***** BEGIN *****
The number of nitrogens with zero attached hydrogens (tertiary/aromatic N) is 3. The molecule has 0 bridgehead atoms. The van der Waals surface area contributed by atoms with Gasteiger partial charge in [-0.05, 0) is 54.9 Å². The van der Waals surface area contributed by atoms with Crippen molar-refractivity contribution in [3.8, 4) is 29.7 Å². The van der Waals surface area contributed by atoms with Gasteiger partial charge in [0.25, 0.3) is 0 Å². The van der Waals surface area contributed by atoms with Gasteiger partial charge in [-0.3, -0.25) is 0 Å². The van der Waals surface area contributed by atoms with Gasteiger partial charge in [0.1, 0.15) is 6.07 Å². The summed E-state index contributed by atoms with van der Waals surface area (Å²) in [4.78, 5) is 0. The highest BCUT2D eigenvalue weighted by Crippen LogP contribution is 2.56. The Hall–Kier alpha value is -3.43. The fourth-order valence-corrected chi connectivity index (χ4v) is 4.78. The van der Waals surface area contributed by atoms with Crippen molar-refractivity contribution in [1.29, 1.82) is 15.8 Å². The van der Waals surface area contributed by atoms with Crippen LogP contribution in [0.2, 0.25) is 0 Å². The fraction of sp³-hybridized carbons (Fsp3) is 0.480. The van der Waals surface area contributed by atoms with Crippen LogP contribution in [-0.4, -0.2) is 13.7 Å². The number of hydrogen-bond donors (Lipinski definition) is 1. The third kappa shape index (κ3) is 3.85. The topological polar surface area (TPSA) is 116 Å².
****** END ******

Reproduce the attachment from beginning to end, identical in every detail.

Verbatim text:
The number of nitrogens with zero attached hydrogens (tertiary/aromatic N) is 3. The molecule has 0 bridgehead atoms. The van der Waals surface area contributed by atoms with Gasteiger partial charge in [-0.05, 0) is 54.9 Å². The van der Waals surface area contributed by atoms with Crippen molar-refractivity contribution in [3.8, 4) is 29.7 Å². The van der Waals surface area contributed by atoms with Gasteiger partial charge in [0.25, 0.3) is 0 Å². The van der Waals surface area contributed by atoms with Gasteiger partial charge in [-0.3, -0.25) is 0 Å². The van der Waals surface area contributed by atoms with Gasteiger partial charge in [0.1, 0.15) is 6.07 Å². The summed E-state index contributed by atoms with van der Waals surface area (Å²) in [4.78, 5) is 0. The highest BCUT2D eigenvalue weighted by Crippen LogP contribution is 2.56. The Hall–Kier alpha value is -3.43. The fourth-order valence-corrected chi connectivity index (χ4v) is 4.78. The van der Waals surface area contributed by atoms with Crippen molar-refractivity contribution in [1.29, 1.82) is 15.8 Å². The van der Waals surface area contributed by atoms with Crippen LogP contribution in [0.2, 0.25) is 0 Å². The fraction of sp³-hybridized carbons (Fsp3) is 0.480. The van der Waals surface area contributed by atoms with Crippen LogP contribution in [-0.4, -0.2) is 13.7 Å². The number of hydrogen-bond donors (Lipinski definition) is 1. The third kappa shape index (κ3) is 3.85. The topological polar surface area (TPSA) is 116 Å².